Whether you are purchasing your first pair of cycling shoes or you want to upgrade your existing pair, I am going to walk you through the process of how cycling shoes should fit you as an individual. Also, we’ll look at some of the features of modern shoes available to us today and things to consider before you purchase your pair of cycling shoes. There are three main areas of a cycling shoe; the toe box, the heel cup, and the mid-foot. No matter how fancy or costly they may be, the most important factor is the shoe compatibility with your foot.
Measure your Foot
Firstly, the two basic sizes you’ll need to know are the length and the width of your foot. One quick way to find the length is to stand against the wall or a flat surface. Place the ruler or tape measure from that surface along the length of your foot, measure from the longest part of the foot, and add 0.5cm to it. For example, if your foot length is 27.5cm plus you add 0.5cm, then it is 28cm. Now go to the shoe chart and you’ll find that your size is around European 45. The reason I use European sizing is that it is traditional and still is the most used reference for cycling shoes.
To measure your foot width, stand on a piece of paper and just mark either side of the ball of your foot and just identify the widest point of your foot on both sides. To get an accurate measurement in this way, you must stand with your weight on the ball of your foot. This will widen the foot in this area just like when you’re riding the bike and you’re pushing down on your pedal. You can do the same thing by standing on the ruler or tape measure. If you are considering sizing up, use cycling socks on your feet and if you haven’t gotten a yet, grab a couple of pair at least while you’re there at the shop.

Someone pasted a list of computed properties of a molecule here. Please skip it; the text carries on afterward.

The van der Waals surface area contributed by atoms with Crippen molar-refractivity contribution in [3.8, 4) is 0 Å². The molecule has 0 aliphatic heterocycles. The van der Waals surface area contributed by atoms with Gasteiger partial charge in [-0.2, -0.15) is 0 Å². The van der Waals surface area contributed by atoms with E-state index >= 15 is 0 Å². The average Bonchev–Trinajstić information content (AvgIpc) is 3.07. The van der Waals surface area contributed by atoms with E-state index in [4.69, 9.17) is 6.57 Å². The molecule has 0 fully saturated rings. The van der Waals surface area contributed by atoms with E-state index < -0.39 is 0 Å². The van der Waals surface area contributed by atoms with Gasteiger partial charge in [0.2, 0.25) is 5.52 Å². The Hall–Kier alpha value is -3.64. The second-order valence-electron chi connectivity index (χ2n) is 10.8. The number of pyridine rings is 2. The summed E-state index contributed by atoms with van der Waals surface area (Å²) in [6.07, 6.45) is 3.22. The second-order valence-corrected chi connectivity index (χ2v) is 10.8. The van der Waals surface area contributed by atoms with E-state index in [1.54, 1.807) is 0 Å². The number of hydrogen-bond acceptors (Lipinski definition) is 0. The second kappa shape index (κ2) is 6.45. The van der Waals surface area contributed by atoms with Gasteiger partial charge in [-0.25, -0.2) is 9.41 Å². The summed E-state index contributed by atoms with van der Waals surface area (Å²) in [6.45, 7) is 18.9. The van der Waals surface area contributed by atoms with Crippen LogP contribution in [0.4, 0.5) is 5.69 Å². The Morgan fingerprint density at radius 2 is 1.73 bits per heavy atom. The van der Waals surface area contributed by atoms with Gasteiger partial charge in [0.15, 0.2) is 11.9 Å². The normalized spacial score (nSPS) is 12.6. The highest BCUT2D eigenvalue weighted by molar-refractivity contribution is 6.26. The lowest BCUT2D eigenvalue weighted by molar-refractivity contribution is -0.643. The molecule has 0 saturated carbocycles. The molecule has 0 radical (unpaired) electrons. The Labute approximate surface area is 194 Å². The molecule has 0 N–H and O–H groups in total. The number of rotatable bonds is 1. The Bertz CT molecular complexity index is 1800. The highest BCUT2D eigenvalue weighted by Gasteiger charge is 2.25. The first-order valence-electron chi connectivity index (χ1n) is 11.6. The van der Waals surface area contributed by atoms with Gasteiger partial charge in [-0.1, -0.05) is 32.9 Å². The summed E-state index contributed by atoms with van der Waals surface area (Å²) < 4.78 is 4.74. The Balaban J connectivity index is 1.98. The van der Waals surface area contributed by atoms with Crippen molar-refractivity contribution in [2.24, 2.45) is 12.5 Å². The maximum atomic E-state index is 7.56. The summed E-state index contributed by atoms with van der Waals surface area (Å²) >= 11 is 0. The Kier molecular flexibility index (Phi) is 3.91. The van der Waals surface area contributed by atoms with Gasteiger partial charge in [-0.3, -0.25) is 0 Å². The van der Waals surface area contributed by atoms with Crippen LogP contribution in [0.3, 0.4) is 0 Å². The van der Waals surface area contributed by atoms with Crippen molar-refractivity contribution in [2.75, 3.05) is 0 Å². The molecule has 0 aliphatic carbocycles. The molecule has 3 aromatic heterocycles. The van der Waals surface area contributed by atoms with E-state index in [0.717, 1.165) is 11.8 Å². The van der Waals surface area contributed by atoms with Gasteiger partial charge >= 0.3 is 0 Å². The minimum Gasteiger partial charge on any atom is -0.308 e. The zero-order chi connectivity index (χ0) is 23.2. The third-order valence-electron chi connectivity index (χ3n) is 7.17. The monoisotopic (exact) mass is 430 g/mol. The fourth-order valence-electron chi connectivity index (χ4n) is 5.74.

Try your Shoes
Now you have your sizing, it’s time to try the range of cycling shoes. With your neutral thickness sock on, put a shoe on your foot and just loosely attach the Velcro buckle, the wires, or laces whichever it is because we’re just going to have a look at the length first. Get a general feel of the shoe and just check that your heel is right back. Make sure there are no gaps.
A lot of people ask me this question: “How much toe room is enough in cycling shoes?” Well, you don’t want your toe (or whichever the longest) to be coming up right against the end of the shoe. Because in this case, you’ll be pressing in on your toe and it is very uncomfortable and will cause blisters. Your toes should fit nice and comfortably, not waddling around having lots of room and not squashed up. You don’t want them being pressed in on any one of the sides. You need to sit them naturally with just a little bit of wiggle room.
For racing, you want your heel to be held in nice and firmly and without any lift. You also don’t want your heel to move side-to-side and waddling inside the heel cup area. But you don’t want it too tight either because that’s going to annoy the skin.
Stand upright in the shoe and your heel should be nicely tucked back into that heel cup. Now with the Velcro, buckle or wires done up more firmly, grab the heel of the shoe and try to pull the foot out of the heel cup. With a racing shoe, you should not be able to pull out. With a triathlon shoe, it should be difficult, and a recreational shoe, you probably will be able to pull out. Try this with both your left and your right foot.
Things to Know Before Choosing Cycling Shoes
If you’re thinking about buying a pair of road bike shoes, there are a lot of options to choose from. Cycling shoes typically range from 50 to 350 pounds. Huge range in price and features can be confusing so here is my guide on what to look for and what you get for your money.
There are four types of retention systems found in the cycling shoes:
- Velcro straps: In most entry-level shoes, this is going to be Velcro straps. The Velcro has the advantage that it’s very lightweight, easy to open and close, and very quick. Although it’s quick to put on, it doesn’t necessarily hold the foot as securely as some of the systems.
- Ratchets: Shoes become more expensive when you start to see ratchets. Now ratchets offer more precise adjustment than Velcro straps and they also can hold the foot tighter. They are also really easy to tighten whilst you’re riding too. However, they are not as easy to loosen while you’re on the bike and generally require two hands to do this. Ratchets are often found on mid-priced shoes and also usually combine the ratchet with a Velcro strap.